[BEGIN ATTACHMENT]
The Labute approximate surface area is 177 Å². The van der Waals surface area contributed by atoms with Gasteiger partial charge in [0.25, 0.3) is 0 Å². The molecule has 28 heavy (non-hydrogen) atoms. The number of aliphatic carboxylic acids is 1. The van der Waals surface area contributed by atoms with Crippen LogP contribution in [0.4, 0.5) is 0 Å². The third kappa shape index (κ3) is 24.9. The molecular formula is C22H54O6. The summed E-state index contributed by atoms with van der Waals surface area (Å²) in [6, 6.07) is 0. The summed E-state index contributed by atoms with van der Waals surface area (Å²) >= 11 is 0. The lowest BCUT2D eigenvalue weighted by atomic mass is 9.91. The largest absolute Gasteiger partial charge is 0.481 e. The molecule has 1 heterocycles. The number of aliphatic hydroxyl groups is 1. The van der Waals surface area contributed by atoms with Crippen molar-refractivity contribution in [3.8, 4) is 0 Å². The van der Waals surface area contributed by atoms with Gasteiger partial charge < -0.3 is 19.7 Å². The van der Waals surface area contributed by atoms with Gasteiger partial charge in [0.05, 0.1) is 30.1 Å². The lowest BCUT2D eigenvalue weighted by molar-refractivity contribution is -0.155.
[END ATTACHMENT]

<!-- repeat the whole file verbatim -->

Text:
The Labute approximate surface area is 177 Å². The van der Waals surface area contributed by atoms with Gasteiger partial charge in [0.25, 0.3) is 0 Å². The molecule has 28 heavy (non-hydrogen) atoms. The number of aliphatic carboxylic acids is 1. The van der Waals surface area contributed by atoms with Crippen LogP contribution in [0.4, 0.5) is 0 Å². The third kappa shape index (κ3) is 24.9. The molecular formula is C22H54O6. The summed E-state index contributed by atoms with van der Waals surface area (Å²) in [6, 6.07) is 0. The summed E-state index contributed by atoms with van der Waals surface area (Å²) >= 11 is 0. The lowest BCUT2D eigenvalue weighted by atomic mass is 9.91. The largest absolute Gasteiger partial charge is 0.481 e. The molecule has 1 heterocycles. The number of aliphatic hydroxyl groups is 1. The van der Waals surface area contributed by atoms with Crippen molar-refractivity contribution in [3.8, 4) is 0 Å². The van der Waals surface area contributed by atoms with Gasteiger partial charge < -0.3 is 19.7 Å². The van der Waals surface area contributed by atoms with Gasteiger partial charge in [0.05, 0.1) is 30.1 Å². The lowest BCUT2D eigenvalue weighted by molar-refractivity contribution is -0.155.